As requested, this is about Computer Science PhDs in the UK.
First, how professional life as a PhD student looks like will depend a lot on the supervisor. As such, it is very important to have a chat with them to see whether expectations align - and to understand that expectations go both ways. That said, there are some general features that will typically be present in some way, and knowing these should help asking about the right aspects.
Most of your time will be taken up actually doing the research. That includes reading up on the literature, discussing science with your advisor and others, potentially programming something or even creating some physical artefact, academic writing, and just thinking hard.
There will probably be some training opportunities (how to give presentations, how to write a paper, etc). Asking a lecturer for permission to sit in on their lectures is also acceptable. Some of the training opportunities may be mandatory, and maybe you're even expected to complete a module or so. This will be more extensive if you are part of a CDT (Centre for Doctoral Training); in other cases you may need to take the initiative to even learn about these opportunities.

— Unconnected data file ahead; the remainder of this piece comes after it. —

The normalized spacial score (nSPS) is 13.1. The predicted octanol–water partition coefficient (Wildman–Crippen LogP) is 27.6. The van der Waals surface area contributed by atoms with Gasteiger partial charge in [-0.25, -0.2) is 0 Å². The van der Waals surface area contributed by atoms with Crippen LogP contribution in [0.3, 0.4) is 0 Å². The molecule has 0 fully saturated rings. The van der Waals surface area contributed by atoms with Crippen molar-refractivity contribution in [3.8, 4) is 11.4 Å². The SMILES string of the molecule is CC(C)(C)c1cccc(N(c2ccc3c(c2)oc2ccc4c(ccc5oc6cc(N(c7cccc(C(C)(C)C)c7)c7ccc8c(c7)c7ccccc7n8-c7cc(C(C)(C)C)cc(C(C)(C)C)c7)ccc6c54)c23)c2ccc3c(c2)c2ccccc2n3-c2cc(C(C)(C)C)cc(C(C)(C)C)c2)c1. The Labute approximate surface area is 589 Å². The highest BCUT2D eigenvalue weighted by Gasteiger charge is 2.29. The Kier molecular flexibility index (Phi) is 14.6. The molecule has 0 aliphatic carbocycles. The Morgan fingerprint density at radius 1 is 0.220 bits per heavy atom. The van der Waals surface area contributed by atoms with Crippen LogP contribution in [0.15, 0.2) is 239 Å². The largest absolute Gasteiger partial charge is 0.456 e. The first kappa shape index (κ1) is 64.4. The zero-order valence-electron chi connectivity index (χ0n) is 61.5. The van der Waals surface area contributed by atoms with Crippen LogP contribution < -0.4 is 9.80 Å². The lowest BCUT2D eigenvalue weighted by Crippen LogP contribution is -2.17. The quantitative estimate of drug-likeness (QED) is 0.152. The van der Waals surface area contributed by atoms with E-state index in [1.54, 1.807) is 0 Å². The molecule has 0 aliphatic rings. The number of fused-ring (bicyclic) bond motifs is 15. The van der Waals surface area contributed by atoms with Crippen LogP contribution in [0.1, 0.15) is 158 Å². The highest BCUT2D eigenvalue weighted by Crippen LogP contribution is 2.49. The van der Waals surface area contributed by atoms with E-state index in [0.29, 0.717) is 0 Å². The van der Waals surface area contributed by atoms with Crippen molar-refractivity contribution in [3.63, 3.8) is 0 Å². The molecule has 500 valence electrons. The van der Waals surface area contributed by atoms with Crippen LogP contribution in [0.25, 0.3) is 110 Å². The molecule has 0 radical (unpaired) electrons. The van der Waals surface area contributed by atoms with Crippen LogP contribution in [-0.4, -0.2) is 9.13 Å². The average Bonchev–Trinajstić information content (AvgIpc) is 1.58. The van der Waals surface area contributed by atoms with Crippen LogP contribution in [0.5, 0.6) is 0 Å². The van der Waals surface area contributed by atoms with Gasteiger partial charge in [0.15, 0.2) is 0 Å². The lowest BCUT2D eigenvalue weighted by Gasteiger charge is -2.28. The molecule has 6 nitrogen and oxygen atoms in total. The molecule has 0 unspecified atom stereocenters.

There will be seminars, both on the departmental level and for smaller research units. Here you'll be able to listen to researchers (both from your institutation and from outside) to give talks about their work. Expect to be asked to present yourself. Sometimes there will be group meetings, where everyone working in a particular area meets maybe once a week. Journal clubs can be a good opportunity to get into reading the literature. These are typically organized by PhD students, so if there is none, maybe you can start it.
If you like travelling, then conferences are a great part of doing a CS PhD. There are national events such as BCTCS, but the primary focus tends to be on international meetings. Here you'll meet the few other people in the world that are enthusiastic and knowledgable about the same arcane aspect of computer science, and get to see something of the world in the process. Getting funding to attend a conference usually requires having a publication accepted for presentation there. How many conferences you'll get to attend will vary - I'd reckon that 2-10 during a PhD are usual values.